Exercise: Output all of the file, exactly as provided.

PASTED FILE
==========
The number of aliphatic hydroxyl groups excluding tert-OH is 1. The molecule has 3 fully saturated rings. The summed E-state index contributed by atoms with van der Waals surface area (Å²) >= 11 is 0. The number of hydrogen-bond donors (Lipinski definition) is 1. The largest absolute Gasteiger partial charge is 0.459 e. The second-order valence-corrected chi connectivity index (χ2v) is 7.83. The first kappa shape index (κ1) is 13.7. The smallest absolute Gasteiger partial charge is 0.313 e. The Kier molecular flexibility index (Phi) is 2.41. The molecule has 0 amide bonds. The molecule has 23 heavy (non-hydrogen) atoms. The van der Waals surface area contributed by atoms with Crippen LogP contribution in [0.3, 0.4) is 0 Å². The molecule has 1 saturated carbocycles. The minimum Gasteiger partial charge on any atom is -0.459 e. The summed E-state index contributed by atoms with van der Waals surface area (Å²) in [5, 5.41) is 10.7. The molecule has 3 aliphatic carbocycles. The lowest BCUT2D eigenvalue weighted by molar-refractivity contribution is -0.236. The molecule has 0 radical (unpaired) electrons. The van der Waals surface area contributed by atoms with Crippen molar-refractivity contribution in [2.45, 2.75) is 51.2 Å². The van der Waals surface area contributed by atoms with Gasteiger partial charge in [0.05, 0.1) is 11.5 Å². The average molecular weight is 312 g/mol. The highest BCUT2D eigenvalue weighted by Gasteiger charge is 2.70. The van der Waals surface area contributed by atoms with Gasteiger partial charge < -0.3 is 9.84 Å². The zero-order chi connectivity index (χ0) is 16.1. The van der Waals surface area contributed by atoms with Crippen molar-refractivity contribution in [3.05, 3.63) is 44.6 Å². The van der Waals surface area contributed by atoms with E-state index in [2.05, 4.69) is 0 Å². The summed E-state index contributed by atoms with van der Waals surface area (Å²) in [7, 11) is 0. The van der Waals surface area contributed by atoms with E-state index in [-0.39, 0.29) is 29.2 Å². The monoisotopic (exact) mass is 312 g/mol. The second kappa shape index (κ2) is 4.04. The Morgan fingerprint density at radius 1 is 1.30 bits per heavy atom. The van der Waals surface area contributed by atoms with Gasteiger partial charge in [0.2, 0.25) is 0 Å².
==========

The number of aliphatic hydroxyl groups excluding tert-OH is 1. The molecule has 3 fully saturated rings. The summed E-state index contributed by atoms with van der Waals surface area (Å²) >= 11 is 0. The number of hydrogen-bond donors (Lipinski definition) is 1. The largest absolute Gasteiger partial charge is 0.459 e. The second-order valence-corrected chi connectivity index (χ2v) is 7.83. The first kappa shape index (κ1) is 13.7. The smallest absolute Gasteiger partial charge is 0.313 e. The Kier molecular flexibility index (Phi) is 2.41. The molecule has 0 amide bonds. The molecule has 23 heavy (non-hydrogen) atoms. The van der Waals surface area contributed by atoms with Crippen LogP contribution in [0.3, 0.4) is 0 Å². The molecule has 1 saturated carbocycles. The minimum Gasteiger partial charge on any atom is -0.459 e. The summed E-state index contributed by atoms with van der Waals surface area (Å²) in [5, 5.41) is 10.7. The molecule has 3 aliphatic carbocycles. The lowest BCUT2D eigenvalue weighted by molar-refractivity contribution is -0.236. The molecule has 0 radical (unpaired) electrons. The van der Waals surface area contributed by atoms with Crippen molar-refractivity contribution in [2.45, 2.75) is 51.2 Å². The van der Waals surface area contributed by atoms with Gasteiger partial charge in [0.05, 0.1) is 11.5 Å². The average molecular weight is 312 g/mol. The highest BCUT2D eigenvalue weighted by Gasteiger charge is 2.70. The van der Waals surface area contributed by atoms with Gasteiger partial charge < -0.3 is 9.84 Å². The zero-order chi connectivity index (χ0) is 16.1. The van der Waals surface area contributed by atoms with Crippen molar-refractivity contribution in [3.05, 3.63) is 44.6 Å². The van der Waals surface area contributed by atoms with E-state index in [2.05, 4.69) is 0 Å². The summed E-state index contributed by atoms with van der Waals surface area (Å²) in [7, 11) is 0. The van der Waals surface area contributed by atoms with E-state index in [-0.39, 0.29) is 29.2 Å². The monoisotopic (exact) mass is 312 g/mol. The second kappa shape index (κ2) is 4.04. The Morgan fingerprint density at radius 1 is 1.30 bits per heavy atom. The van der Waals surface area contributed by atoms with Gasteiger partial charge in [0.2, 0.25) is 0 Å².